GURPS is flexible, but GURPS is big.
Yesterday I talked about what I see as a big strength of GURPS, demonstrated.
Today, I want to address what I see as some of its flaws.
GURPS's big flaw is its very depth of choices.* There is a lot out there. It's very completeness, and its plethora of choices that often go in diametrically opposing directions (cinematic rules vs. rules for more realism), makes it tough. It's a big elephant, and while you can eat it a bite at a time it's not clear without some experience, guidance, or specifically narrowed supplements (like the Dungeon Fantasy, Monster Hunters, and Action lines), or settings like Madness Dossier or Banestorm.) And many books, like my own GURPS Martial Arts, are there to make the whole thing bigger.
I get that, I really do.
It's not an easy game to just hand someone and say, play this. It's a system for making your imagination into a shared experience, not a pre-set game with its own assumptions. You can't turn to some kid and hand them a GURPS Basic Set and expect they'll figure out what to do with it. Because you can go so many different ways with it, it's tempting to try to go in all directions at once.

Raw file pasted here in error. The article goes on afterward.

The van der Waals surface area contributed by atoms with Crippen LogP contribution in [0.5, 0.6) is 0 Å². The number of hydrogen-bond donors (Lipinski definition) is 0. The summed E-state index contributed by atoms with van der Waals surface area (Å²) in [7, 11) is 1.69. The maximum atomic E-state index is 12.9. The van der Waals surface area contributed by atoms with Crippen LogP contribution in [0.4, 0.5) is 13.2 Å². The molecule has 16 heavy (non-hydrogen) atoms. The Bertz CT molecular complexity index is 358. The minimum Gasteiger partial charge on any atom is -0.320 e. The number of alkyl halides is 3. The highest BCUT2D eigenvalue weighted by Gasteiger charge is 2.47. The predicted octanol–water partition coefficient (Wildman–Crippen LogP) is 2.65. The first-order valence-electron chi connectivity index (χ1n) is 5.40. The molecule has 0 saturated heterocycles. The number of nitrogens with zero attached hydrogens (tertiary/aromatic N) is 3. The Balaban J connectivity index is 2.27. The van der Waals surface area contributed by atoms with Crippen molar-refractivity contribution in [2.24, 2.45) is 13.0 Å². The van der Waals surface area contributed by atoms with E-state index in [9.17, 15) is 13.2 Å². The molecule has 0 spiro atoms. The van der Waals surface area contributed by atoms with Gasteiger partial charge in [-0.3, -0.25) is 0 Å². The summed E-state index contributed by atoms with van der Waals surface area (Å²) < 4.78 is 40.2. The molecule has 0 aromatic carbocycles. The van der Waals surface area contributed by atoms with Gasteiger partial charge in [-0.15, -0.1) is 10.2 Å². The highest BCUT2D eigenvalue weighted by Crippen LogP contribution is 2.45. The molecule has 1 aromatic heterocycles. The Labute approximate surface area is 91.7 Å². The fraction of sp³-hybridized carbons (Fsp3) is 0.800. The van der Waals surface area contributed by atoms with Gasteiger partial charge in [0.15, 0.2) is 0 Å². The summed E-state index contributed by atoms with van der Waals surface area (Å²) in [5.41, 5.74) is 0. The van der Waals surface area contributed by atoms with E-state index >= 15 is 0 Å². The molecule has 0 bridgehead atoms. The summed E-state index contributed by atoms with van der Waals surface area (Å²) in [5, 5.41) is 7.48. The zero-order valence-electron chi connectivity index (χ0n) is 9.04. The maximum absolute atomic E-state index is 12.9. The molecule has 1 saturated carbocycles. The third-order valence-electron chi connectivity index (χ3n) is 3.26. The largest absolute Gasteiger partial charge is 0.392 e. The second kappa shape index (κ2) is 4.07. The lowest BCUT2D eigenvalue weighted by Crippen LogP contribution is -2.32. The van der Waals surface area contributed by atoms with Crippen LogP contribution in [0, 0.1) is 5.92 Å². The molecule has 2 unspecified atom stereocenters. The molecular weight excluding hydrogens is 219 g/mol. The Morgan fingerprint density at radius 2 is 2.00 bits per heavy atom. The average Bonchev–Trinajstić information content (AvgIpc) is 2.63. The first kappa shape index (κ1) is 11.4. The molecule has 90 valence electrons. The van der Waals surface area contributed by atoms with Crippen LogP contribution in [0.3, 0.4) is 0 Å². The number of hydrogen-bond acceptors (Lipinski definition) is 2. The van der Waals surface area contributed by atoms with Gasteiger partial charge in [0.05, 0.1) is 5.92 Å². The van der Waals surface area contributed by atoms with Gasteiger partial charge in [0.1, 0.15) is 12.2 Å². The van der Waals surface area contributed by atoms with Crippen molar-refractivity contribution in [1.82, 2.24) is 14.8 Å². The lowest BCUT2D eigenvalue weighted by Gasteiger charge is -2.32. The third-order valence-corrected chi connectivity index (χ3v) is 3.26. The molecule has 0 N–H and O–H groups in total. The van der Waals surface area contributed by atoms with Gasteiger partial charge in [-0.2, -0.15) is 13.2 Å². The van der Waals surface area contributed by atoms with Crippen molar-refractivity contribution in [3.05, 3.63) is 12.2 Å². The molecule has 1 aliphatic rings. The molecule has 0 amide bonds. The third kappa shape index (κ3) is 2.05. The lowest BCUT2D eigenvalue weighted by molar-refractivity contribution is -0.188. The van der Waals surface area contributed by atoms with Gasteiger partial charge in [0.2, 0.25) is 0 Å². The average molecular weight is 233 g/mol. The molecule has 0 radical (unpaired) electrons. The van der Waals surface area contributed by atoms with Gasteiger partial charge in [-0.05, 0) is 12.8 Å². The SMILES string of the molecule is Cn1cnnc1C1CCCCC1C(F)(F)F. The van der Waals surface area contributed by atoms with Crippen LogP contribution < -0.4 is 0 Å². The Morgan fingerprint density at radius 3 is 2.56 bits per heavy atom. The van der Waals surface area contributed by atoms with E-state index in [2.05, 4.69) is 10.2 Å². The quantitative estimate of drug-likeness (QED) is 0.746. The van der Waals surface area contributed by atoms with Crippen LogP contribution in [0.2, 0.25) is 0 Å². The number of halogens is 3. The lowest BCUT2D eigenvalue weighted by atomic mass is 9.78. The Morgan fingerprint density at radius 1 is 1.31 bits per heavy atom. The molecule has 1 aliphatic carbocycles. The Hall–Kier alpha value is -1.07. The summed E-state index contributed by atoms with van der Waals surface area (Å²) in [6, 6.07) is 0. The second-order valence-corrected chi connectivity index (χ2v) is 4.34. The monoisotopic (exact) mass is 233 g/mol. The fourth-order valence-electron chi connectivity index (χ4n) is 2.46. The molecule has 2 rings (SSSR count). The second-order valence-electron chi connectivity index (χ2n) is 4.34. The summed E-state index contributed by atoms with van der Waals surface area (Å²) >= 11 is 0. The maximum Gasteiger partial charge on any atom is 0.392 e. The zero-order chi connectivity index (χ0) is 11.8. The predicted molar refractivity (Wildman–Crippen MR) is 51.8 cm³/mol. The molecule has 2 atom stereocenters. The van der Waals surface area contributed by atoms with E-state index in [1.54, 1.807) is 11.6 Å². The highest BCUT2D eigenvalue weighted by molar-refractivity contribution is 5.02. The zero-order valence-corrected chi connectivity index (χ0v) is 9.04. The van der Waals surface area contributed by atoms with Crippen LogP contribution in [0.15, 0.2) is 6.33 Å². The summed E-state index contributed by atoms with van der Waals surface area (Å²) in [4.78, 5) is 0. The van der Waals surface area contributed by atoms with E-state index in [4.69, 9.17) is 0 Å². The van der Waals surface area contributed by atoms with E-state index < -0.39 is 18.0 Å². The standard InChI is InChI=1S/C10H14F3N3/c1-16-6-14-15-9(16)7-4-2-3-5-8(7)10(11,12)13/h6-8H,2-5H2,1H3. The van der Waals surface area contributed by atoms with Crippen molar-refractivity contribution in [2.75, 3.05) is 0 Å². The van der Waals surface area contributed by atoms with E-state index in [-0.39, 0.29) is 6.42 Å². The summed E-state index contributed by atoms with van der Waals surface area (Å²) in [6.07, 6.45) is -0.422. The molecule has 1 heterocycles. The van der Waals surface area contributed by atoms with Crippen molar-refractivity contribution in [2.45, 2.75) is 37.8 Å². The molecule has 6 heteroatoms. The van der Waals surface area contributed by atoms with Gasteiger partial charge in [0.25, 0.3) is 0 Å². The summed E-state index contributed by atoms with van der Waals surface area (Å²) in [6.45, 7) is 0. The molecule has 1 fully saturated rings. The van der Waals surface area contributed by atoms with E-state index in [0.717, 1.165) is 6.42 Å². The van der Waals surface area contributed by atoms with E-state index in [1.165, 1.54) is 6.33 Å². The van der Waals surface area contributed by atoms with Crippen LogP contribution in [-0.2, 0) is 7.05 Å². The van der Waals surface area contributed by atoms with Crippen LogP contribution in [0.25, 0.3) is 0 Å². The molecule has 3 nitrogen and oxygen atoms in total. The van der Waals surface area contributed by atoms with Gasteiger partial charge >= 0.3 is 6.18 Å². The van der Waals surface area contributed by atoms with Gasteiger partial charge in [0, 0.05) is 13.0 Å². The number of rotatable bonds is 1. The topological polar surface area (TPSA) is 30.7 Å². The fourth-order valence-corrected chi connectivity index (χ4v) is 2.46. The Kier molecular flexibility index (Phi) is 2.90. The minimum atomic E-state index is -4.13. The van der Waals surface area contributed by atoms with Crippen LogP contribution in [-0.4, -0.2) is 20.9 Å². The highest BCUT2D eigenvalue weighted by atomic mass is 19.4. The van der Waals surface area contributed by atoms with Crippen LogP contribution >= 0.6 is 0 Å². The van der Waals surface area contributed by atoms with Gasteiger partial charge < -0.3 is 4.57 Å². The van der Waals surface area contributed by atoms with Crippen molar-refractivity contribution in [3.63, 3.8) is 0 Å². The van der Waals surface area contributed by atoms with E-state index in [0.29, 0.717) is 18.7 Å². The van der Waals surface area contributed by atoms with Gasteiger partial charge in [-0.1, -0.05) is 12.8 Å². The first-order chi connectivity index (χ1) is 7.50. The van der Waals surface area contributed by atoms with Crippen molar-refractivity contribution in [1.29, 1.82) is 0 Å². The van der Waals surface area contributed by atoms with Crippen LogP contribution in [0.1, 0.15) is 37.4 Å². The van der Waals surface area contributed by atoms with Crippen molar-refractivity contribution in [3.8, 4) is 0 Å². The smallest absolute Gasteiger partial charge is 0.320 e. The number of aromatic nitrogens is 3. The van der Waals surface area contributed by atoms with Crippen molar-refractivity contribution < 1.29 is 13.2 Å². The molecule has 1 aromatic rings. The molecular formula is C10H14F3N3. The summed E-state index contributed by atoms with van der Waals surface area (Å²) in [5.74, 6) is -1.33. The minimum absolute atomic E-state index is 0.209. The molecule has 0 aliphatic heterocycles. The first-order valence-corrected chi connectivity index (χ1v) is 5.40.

I reject the idea that GURPS is "half a game" or an "incomplete game." It's complete - you have everything in the toolbox even in GURPS Lite to run a wide variety of games, and enough in GURPS Basic Set to play any number more. The supplements after that merely expand or demonstrate what you can do with the basic tools. It's no more half a game than white box D&D is half a game just because you have to make your own dungeons.
But the very size and variety of what's in it makes it a game that demands you know what you want and how to cut it down to size. It's a potential strength (see my last post - flexibility), but it's equally a problem until you get a handle on how to manage it. I think it's worth the effort, but I totally get how much people like a completely "solved" mesh of game rules to game world right out of the box. The GURPS supplements do that, but even then, the many dials you can set means you kind of have to know what to see and where to set them.
How to Be a GURPS GM, which I'm reading now, goes a ways towards helping people do that. My own posts try, too. But it's something I think will always be off-putting to people about the entirety of the GURPS system - it's a big, big toolbox, and not everyone wants or needs that.
* Something that Jeremy French brought up yesterday, even as I was starting work on this post.